Mars Exploration

Adv. Bio-2

Indeed, NASA experts say their entire game plan for the latest stage of Mars exploration is based on sending twin robotic rovers, Spirit and Opportunity, to two spots on the red planet where the evidence of water is most compelling.

Spirit landed on Saturday night in the heart of Gusev Crater, a massive basin larger than Connecticut that was carved out by the impact of an asteroid or comet early in Mars\' history and is thought to have once held a gigantic lake.

A long, deep valley apparently chiseled by ancient flows of water leads into Gusev, suggesting it was fed by an ancient river.

In three weeks NASA plans to land Opportunity on the so-called Meridiani Planum, a smooth plain near Mars\' equator where NASA\'s orbiting Mars Global Surveyor has detected an abundance of gray hematite, a mineral that on Earth usually forms in association with liquid water.

Some environmental conditions that can produce hematite, such as a lake or hot springs, could be hospitable to life. Others, such as hot lava, would not.

Determining whether Mars ever supported living things would provide scientists with valuable insights into the evolution of life on Earth and the question of how rare or common life may be throughout the universe, Elachi said.

Although scientists believe the odds are slim that advanced forms of life like those on Earth could have evolved on Mars\' comparatively hostile environment, there is reason to believe that simple, microscopic organisms may have once existed at a time when Mars was warmer and wetter.

It is even possible that primitive life forms may now be present beneath Mars\' thick polar ice caps or in subterranean springs warmed by heat vents around smoldering volcanoes. There could also be martian equivalents of lithotrophs, single-celled microbes that dwell in bedrock.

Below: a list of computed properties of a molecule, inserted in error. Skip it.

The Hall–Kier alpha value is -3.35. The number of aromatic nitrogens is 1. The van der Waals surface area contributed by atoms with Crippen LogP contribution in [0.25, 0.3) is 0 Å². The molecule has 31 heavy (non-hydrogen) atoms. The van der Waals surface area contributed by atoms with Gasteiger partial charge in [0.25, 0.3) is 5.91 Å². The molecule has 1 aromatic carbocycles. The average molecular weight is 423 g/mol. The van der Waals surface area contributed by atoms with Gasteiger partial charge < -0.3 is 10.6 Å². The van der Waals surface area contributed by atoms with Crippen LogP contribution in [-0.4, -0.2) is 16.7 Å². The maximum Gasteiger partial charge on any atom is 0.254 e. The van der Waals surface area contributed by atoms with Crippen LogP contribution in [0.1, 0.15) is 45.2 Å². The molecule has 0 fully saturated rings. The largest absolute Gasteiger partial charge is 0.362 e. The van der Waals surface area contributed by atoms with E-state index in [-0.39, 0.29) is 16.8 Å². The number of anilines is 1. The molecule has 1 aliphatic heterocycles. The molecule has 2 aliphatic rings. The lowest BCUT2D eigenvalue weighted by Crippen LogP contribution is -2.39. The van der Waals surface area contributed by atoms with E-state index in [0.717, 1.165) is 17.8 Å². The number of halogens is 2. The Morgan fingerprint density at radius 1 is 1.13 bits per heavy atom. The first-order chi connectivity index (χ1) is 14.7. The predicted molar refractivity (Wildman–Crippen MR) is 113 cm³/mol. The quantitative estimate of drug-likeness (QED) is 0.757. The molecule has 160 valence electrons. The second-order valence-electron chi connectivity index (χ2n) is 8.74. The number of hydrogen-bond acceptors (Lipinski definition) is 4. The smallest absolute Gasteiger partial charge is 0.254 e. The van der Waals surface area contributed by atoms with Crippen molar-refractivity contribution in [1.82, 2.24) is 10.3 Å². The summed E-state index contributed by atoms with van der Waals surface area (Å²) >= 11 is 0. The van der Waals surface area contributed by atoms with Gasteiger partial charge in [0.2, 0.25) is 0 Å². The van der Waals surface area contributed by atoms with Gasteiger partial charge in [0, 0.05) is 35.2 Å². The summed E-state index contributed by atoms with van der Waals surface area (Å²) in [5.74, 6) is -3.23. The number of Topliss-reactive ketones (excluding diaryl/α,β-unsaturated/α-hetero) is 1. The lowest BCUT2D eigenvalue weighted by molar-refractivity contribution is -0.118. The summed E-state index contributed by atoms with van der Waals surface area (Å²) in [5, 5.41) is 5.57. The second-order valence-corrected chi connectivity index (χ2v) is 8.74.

The two rovers are designed to roam the surface of Mars for about three months seeking to unlock clues to the mystery of water on Mars by examining its rocks and soil.

The Spirit will survey its general environs with a pair of high-resolution, panoramic cameras mounted on a mast and with a spectrometer that measures the infrared radiation emitted by minerals. Together, these instruments will help scientists pick which areas to explore first with the rover.

The rover carries several more gadgets on its robotic arm to conduct remote-controlled geologic studies, including a microscopic camera to give scientists extreme close-up views of minerals, a tool to grind away the outer layer of rocks, and an instrument to analyze the composition of rocks and soil.

Besides Earth, which is Mars\' closest planetary neighbor, the only place in the solar system where water is believed to exist is Europa, a moon of Jupiter, where a liquid ocean may lie beneath an icy crust.